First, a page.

Zambra (Spanish pronunciation: [ˈθambɾa]), (from Andalusi Arabic Zamra, originally from classical arabic Zamr) is a style of Flamenco dance, typical of the Gypsies of the provinces of Granada and Almeria (Andalusia, Spain).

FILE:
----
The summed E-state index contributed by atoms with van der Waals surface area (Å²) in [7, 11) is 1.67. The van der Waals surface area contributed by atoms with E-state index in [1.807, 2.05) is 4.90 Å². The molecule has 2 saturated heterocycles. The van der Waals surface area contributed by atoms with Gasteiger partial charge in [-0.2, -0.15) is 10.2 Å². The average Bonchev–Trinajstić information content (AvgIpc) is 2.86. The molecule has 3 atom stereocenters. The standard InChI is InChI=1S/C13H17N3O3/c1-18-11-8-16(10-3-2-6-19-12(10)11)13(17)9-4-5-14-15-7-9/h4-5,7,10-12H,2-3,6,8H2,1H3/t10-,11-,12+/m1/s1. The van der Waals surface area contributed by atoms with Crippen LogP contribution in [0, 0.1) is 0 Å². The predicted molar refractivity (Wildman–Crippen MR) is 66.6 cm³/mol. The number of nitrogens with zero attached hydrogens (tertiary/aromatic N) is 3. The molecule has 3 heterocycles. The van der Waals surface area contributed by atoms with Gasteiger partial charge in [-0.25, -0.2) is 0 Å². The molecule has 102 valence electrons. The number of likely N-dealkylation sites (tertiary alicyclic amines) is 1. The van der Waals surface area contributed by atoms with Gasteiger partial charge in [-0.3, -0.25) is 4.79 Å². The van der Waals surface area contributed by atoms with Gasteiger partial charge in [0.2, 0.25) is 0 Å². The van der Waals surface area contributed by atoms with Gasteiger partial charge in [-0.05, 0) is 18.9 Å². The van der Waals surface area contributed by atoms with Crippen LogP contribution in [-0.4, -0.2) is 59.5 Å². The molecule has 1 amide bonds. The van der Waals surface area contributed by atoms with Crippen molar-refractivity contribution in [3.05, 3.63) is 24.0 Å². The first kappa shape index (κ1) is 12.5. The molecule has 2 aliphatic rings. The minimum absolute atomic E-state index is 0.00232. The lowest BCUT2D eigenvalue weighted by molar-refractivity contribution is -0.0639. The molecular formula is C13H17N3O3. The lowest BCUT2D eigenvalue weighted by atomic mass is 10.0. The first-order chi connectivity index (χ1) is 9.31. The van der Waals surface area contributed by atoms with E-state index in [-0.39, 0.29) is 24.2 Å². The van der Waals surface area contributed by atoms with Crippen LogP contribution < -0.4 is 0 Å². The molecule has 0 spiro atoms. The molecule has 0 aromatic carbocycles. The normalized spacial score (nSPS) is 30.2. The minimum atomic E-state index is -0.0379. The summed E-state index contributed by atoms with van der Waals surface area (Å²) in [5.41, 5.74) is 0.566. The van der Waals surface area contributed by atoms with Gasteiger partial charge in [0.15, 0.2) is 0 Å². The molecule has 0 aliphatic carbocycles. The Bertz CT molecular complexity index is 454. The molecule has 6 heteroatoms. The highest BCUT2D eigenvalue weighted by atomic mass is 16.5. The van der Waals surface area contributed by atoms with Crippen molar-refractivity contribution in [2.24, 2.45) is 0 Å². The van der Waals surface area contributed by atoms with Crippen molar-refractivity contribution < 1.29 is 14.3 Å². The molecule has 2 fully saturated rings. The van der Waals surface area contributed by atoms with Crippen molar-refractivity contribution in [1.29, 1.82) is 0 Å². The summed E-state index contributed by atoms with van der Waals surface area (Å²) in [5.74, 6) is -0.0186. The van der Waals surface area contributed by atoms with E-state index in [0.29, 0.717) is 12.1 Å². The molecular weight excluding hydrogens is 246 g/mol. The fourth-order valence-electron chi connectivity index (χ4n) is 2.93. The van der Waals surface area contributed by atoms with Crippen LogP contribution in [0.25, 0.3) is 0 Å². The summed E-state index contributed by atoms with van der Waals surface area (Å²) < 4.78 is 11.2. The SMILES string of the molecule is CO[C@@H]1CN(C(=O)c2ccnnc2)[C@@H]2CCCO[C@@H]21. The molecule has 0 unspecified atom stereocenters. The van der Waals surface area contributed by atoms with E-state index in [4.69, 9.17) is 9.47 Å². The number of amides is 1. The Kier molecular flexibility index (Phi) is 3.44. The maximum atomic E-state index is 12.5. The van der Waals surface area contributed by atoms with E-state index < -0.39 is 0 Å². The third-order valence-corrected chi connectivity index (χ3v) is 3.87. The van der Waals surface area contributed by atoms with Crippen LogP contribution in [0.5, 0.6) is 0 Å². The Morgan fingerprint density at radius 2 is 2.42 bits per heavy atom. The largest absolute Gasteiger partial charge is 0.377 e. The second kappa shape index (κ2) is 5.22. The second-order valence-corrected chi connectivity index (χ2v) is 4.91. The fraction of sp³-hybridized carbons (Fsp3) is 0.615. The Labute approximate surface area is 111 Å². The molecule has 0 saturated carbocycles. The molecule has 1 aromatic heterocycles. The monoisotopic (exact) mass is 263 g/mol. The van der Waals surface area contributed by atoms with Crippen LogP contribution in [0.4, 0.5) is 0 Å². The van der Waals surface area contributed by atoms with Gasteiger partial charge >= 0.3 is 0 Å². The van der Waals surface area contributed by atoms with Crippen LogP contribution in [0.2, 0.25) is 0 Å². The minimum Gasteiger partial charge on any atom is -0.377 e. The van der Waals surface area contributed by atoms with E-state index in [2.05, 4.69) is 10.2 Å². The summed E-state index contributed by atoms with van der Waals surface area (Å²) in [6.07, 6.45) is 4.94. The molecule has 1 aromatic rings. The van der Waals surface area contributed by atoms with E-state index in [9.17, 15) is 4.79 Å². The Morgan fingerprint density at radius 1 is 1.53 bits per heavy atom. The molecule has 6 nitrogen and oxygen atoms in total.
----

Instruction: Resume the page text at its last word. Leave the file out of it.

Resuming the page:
It is believed that the Zambra is a continuation of earlier Morisco styles of dance. It became typical during wedding ceremonies, although nowadays it is particularly commonly danced for tourists in the caves of Sacromonte (Granada) and in the caves of Almería. In modern times, it has been espoused by flamenco dancers Carmen Amaya, Lola Flores, and Puela Lunaris. It is danced barefoot with finger cymbals; the blouse is tied under the bust and the skirt is very tight around the hips, then flares out and has a ruffle at the end.
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